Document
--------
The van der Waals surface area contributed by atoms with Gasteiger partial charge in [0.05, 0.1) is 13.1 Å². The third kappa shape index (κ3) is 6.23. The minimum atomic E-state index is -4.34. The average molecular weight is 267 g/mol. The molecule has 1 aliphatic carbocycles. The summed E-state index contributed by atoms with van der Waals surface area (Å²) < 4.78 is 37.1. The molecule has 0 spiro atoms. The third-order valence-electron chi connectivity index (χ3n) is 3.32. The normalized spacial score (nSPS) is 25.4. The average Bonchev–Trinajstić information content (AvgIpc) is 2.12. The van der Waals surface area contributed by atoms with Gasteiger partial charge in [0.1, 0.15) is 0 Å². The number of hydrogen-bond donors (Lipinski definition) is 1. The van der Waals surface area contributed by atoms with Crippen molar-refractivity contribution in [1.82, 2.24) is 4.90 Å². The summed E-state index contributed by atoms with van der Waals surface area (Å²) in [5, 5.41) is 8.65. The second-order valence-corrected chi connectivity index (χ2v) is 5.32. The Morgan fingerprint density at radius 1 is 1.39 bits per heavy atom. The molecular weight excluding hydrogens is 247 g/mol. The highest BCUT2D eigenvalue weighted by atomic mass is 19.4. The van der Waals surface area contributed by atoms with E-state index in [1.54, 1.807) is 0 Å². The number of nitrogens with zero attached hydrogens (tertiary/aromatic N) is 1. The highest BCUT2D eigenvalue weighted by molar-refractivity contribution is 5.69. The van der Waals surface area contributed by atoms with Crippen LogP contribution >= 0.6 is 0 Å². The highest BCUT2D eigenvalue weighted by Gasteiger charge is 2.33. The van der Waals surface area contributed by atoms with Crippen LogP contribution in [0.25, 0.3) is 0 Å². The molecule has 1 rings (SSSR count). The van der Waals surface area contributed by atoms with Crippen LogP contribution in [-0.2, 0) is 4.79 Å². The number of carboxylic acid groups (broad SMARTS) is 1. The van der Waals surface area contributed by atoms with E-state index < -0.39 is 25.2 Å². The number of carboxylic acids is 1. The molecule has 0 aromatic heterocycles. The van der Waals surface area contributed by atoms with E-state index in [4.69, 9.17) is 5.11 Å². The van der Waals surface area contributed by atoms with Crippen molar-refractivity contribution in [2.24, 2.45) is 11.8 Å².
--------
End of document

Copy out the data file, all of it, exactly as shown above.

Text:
The van der Waals surface area contributed by atoms with Gasteiger partial charge in [0.05, 0.1) is 13.1 Å². The third kappa shape index (κ3) is 6.23. The minimum atomic E-state index is -4.34. The average molecular weight is 267 g/mol. The molecule has 1 aliphatic carbocycles. The summed E-state index contributed by atoms with van der Waals surface area (Å²) < 4.78 is 37.1. The molecule has 0 spiro atoms. The third-order valence-electron chi connectivity index (χ3n) is 3.32. The normalized spacial score (nSPS) is 25.4. The average Bonchev–Trinajstić information content (AvgIpc) is 2.12. The van der Waals surface area contributed by atoms with Gasteiger partial charge in [0.1, 0.15) is 0 Å². The number of hydrogen-bond donors (Lipinski definition) is 1. The van der Waals surface area contributed by atoms with Crippen molar-refractivity contribution in [1.82, 2.24) is 4.90 Å². The summed E-state index contributed by atoms with van der Waals surface area (Å²) in [5, 5.41) is 8.65. The second-order valence-corrected chi connectivity index (χ2v) is 5.32. The Morgan fingerprint density at radius 1 is 1.39 bits per heavy atom. The molecular weight excluding hydrogens is 247 g/mol. The highest BCUT2D eigenvalue weighted by atomic mass is 19.4. The van der Waals surface area contributed by atoms with E-state index in [1.54, 1.807) is 0 Å². The number of nitrogens with zero attached hydrogens (tertiary/aromatic N) is 1. The highest BCUT2D eigenvalue weighted by molar-refractivity contribution is 5.69. The van der Waals surface area contributed by atoms with Crippen LogP contribution >= 0.6 is 0 Å². The highest BCUT2D eigenvalue weighted by Gasteiger charge is 2.33. The van der Waals surface area contributed by atoms with Crippen LogP contribution in [0.25, 0.3) is 0 Å². The molecule has 1 rings (SSSR count). The van der Waals surface area contributed by atoms with Crippen LogP contribution in [-0.2, 0) is 4.79 Å². The number of carboxylic acid groups (broad SMARTS) is 1. The van der Waals surface area contributed by atoms with E-state index < -0.39 is 25.2 Å². The number of carboxylic acids is 1. The molecule has 0 aromatic heterocycles. The van der Waals surface area contributed by atoms with E-state index in [4.69, 9.17) is 5.11 Å². The van der Waals surface area contributed by atoms with Crippen molar-refractivity contribution in [2.24, 2.45) is 11.8 Å².